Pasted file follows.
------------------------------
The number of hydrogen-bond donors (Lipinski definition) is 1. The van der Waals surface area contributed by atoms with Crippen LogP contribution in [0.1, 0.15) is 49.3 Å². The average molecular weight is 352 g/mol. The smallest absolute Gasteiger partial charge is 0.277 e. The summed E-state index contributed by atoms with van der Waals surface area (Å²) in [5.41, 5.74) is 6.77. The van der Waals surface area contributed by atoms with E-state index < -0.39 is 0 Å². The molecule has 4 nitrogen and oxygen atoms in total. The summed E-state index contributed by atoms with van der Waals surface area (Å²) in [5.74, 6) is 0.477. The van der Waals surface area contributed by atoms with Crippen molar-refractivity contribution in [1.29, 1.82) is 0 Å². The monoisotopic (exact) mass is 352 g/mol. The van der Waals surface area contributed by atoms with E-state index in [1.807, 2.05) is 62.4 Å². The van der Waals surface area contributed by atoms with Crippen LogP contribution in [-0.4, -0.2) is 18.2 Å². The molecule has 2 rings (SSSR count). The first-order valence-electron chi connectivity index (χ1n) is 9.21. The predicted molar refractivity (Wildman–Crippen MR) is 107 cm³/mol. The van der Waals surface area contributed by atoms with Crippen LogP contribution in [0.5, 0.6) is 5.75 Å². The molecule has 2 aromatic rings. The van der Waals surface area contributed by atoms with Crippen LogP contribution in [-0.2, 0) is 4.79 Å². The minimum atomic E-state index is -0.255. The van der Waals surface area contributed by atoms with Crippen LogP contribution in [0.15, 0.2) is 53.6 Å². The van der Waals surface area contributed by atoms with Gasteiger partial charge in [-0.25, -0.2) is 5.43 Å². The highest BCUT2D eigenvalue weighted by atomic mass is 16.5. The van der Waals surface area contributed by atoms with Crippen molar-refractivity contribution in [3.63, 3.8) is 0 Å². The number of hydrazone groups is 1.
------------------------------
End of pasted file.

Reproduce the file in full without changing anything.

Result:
The number of hydrogen-bond donors (Lipinski definition) is 1. The van der Waals surface area contributed by atoms with Crippen LogP contribution in [0.1, 0.15) is 49.3 Å². The average molecular weight is 352 g/mol. The smallest absolute Gasteiger partial charge is 0.277 e. The summed E-state index contributed by atoms with van der Waals surface area (Å²) in [5.41, 5.74) is 6.77. The van der Waals surface area contributed by atoms with E-state index < -0.39 is 0 Å². The molecule has 4 nitrogen and oxygen atoms in total. The summed E-state index contributed by atoms with van der Waals surface area (Å²) in [5.74, 6) is 0.477. The van der Waals surface area contributed by atoms with Crippen molar-refractivity contribution in [1.29, 1.82) is 0 Å². The monoisotopic (exact) mass is 352 g/mol. The van der Waals surface area contributed by atoms with E-state index in [1.807, 2.05) is 62.4 Å². The van der Waals surface area contributed by atoms with Crippen LogP contribution in [-0.4, -0.2) is 18.2 Å². The molecule has 2 rings (SSSR count). The first-order valence-electron chi connectivity index (χ1n) is 9.21. The predicted molar refractivity (Wildman–Crippen MR) is 107 cm³/mol. The van der Waals surface area contributed by atoms with Crippen LogP contribution in [0.5, 0.6) is 5.75 Å². The molecule has 2 aromatic rings. The van der Waals surface area contributed by atoms with Crippen LogP contribution in [-0.2, 0) is 4.79 Å². The minimum atomic E-state index is -0.255. The van der Waals surface area contributed by atoms with Crippen LogP contribution in [0.15, 0.2) is 53.6 Å². The van der Waals surface area contributed by atoms with Gasteiger partial charge in [-0.25, -0.2) is 5.43 Å². The highest BCUT2D eigenvalue weighted by atomic mass is 16.5. The van der Waals surface area contributed by atoms with Crippen molar-refractivity contribution in [3.63, 3.8) is 0 Å². The number of hydrazone groups is 1.